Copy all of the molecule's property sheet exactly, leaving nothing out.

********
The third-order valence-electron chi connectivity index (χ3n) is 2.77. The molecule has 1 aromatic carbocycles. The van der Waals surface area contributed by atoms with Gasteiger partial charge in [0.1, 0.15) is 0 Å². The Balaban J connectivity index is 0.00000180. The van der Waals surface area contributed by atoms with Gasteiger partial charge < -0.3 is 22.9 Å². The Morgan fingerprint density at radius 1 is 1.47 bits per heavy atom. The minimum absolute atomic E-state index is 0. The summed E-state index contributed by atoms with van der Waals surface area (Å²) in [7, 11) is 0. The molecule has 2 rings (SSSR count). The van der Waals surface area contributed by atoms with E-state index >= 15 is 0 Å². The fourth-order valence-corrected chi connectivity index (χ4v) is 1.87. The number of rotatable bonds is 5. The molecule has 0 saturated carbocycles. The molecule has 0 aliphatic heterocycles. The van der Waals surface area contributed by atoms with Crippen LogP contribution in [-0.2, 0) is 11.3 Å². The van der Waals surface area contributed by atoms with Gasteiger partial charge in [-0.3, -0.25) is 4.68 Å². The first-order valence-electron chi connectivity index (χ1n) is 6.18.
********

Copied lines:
The third-order valence-electron chi connectivity index (χ3n) is 2.77. The molecule has 1 aromatic carbocycles. The van der Waals surface area contributed by atoms with Gasteiger partial charge in [0.1, 0.15) is 0 Å². The Balaban J connectivity index is 0.00000180. The van der Waals surface area contributed by atoms with Gasteiger partial charge < -0.3 is 22.9 Å². The Morgan fingerprint density at radius 1 is 1.47 bits per heavy atom. The minimum absolute atomic E-state index is 0. The summed E-state index contributed by atoms with van der Waals surface area (Å²) in [7, 11) is 0. The molecule has 2 rings (SSSR count). The van der Waals surface area contributed by atoms with E-state index >= 15 is 0 Å². The fourth-order valence-corrected chi connectivity index (χ4v) is 1.87. The number of rotatable bonds is 5. The molecule has 0 saturated carbocycles. The molecule has 0 aliphatic heterocycles. The van der Waals surface area contributed by atoms with Crippen LogP contribution in [-0.2, 0) is 11.3 Å². The van der Waals surface area contributed by atoms with Gasteiger partial charge in [-0.3, -0.25) is 4.68 Å². The first-order valence-electron chi connectivity index (χ1n) is 6.18.